Fiona Famulak, the chief executive officer of the Whistler Chamber of Commerce, is ending her job on a high note.
Famulak announced on June 3 that she was leaving the chamber after almost five years to become president and CEO with the Vancouver Regional Construction Association. The post begins in September 2013.
"It was a great career opportunity and I'm a firm believer in taking up the opportunities that life presents," Famulak said, adding that her last day is July 29.
"The Whistler community has been very kind to me and I want to say thank-you to everybody for their willingness to share, to provide feedback when we've asked for it, and their incredible support as we tried new things."
At Tuesday's council meeting Whistler Mayor Nancy Wilhelm-Morden said in her report: "There's no question that (Famulak) will leave a huge hole.
"She was always ready, willing and more than able to roll up her sleeves.
"She's really spread her influence across the community and she will be missed."
A search committee has already been struck to find Famulak's replacement, with the position to be advertised throughout B.C. and nationally.
"We're casting a wide net in order to find a good replacement," she said.
Reflecting on her time in Whistler, Famulak said the position had been challenging and extremely rewarding.
"Spearheading change in an organization is never easy. I'm very passionate about our organization and about Whistler, and very proud of what we accomplished at the chamber both at the operational and the board level," she said.
Her highlights have been the creation of the chamber's strategic plan, which runs until 2016, improvements to the governance of the board of directors, when they started to engage members through forums like the monthly 12@12 sessions to learn more about businesses at the grassroots, and the development of their policy and advocacy process.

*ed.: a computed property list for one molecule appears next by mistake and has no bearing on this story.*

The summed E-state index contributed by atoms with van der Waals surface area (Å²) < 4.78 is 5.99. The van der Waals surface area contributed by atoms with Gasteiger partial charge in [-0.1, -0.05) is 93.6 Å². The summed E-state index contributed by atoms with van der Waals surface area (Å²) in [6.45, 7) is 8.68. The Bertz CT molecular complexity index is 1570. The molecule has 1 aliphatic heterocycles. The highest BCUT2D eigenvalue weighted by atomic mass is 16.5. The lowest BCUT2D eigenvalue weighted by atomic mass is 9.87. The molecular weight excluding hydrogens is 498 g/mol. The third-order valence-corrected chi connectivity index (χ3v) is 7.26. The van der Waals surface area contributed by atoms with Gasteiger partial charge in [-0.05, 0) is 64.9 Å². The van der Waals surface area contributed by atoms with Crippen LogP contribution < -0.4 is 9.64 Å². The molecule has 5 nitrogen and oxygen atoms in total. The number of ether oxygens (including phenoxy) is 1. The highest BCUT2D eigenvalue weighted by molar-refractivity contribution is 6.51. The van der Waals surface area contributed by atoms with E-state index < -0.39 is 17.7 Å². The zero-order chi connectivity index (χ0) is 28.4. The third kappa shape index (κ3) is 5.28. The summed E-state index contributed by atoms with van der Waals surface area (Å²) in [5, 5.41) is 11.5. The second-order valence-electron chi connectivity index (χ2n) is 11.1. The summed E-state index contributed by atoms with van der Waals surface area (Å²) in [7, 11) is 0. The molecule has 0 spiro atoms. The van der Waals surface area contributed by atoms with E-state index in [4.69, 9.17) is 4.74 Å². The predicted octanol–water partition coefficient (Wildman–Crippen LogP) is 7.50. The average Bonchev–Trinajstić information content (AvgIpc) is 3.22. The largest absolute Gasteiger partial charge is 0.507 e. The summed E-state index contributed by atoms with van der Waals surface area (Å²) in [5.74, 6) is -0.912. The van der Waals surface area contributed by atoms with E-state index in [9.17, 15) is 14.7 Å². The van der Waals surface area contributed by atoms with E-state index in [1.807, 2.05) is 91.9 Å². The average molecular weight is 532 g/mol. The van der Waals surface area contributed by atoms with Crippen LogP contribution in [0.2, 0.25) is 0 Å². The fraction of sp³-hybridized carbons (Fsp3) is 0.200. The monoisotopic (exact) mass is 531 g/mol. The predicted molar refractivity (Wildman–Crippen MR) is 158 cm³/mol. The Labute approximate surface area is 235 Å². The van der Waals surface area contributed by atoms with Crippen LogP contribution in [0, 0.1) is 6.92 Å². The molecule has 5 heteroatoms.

"I said when I took over that the momentum of the Olympic machine would deliver a great Olympic Games, and we did. The challenge was always going to be post-Games and to figure out with our members and partners how to fill the void that the Games left," Famulak said. "The pieces that I'm most proud of are post-Games... the community is going through change as it lays down its economic plan at the EPI committee... Whistler is at a great point and I am proud to say I have been part of that journey."
In May, the chamber secured three policy wins at the BC Chamber of Commerce Annual General Meeting in Nanaimo, which will be presented at the national chamber level in September. If adopted there, the national chamber will lobby the federal government to make them into national policy.
The first, Improving air access for the benefit of the economy, calls for provincial and federal support and negotiation of open skies policies.
The second, Enhancing working holiday visas is part of the solution for Canada's labour shortage, calls for the federal government to expand the Canadian-Australian bilateral agreement to other countries, including the U.K., Ireland and New Zealand.
The third, Streamlined visa process is required to boost visitation to Canada from emerging economies, calls for the federal government to streamline the visa application and approval process for those travelling from emerging economies such as China and India, in order to boost tourism at a time when demand is increasing from these countries.
Famulak said these three proposals came from the 12@12 meetings, where feedback informed the content of the policies.
"We try to understand what is going on at the grassroots level and those forums are effective because members confirmed that they wanted more guests to come to Whistler," Famulak said. "They also told us they wanted to keep high-quality international employees for more than one year."
The provincial business community was also given the opportunity to "hear Whistler's voice."
"We're an important piece of the provincial economy and they agreed with us on all three fronts. The wins we secured are not only good for Whistler, they are also good for the provincial and national tourism industry," she said.
This is the second year in a row where policies presented by the Whistler Chamber made it to the national chamber level.
— with files from Alison Taylor —
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